The Positively Last Performance
The Theatre Royal, Seashaw, has been closed for two years and mould is wreaking havoc with the décor. Only ghosts live here now; a motley crowd from mousy librarian Miss Melluish, drowned in a storm surge in 1808, to Mikey the Mod, killed by a gang of rockers in the 1960s. No ghost has ever ventured out of the theatre; they don’t admit it, but they’re too frightened. Then something happens. Mr and Mrs Walter and their daughter Gracie arrive, hoping to bring the theatre back to its former glory.
The ghosts are thrilled but no-one can see or hear them – except Gracie. Soon she’s pestering the ghosts with unwelcome questions and disturbing old and painful memories. Reluctantly, they begin to tell their stories and a wealth of sadness and tragedy emerges. But they also hold important information about the theatre – some of it vital to the Walters’ renovation project. But can Gracie get her parents to listen?
I enjoyed this. Geraldine McCaughrean always writes interestingly, and this book is no exception. I loved the way the ghosts’ stories gradually reveal the history of Seashaw and its theatre: the excitement of the arrival of bathing machines in the early 1800s, the Victorian funfair with the brightly-coloured wooden horses on the carousel, George Sanger’s menagerie wintering in the town (every evening, the lion was taken for a walk along the shore), the TB hospital and so on. It’s wonderfully evocative of a vanished way of life.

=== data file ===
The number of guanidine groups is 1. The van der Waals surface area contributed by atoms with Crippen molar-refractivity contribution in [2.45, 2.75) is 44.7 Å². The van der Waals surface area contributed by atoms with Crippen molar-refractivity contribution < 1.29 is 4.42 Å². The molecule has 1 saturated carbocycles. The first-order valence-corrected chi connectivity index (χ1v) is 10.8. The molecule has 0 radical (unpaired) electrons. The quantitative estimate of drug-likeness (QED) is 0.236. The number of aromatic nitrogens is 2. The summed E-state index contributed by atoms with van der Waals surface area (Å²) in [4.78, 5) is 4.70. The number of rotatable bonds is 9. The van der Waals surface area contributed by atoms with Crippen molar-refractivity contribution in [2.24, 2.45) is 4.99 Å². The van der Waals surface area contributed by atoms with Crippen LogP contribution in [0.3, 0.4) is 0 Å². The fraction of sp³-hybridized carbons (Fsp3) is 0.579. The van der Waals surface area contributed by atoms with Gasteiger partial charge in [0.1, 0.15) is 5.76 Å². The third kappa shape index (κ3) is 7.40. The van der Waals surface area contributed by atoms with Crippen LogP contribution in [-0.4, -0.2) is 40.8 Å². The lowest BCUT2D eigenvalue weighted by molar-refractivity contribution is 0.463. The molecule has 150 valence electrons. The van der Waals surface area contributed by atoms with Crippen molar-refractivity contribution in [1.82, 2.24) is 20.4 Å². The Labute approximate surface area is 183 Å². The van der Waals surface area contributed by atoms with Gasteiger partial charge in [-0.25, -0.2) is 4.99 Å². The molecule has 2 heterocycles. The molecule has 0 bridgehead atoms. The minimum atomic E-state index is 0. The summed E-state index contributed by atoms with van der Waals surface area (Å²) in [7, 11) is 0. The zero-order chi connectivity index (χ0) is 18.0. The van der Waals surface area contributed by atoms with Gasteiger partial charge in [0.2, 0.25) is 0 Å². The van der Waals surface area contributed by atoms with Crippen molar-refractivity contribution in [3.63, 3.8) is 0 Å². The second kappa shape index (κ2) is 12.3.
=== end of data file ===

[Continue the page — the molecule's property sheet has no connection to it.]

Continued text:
However, what this book is really about is coming to terms with the tragedies of the past. Seashaw has changed: there are no rockers now to murder Mikey a second time. It is safe for the ghosts to jettison their old fears and move on. Imaginative children of 11 plus should enjoy this book. Recommended.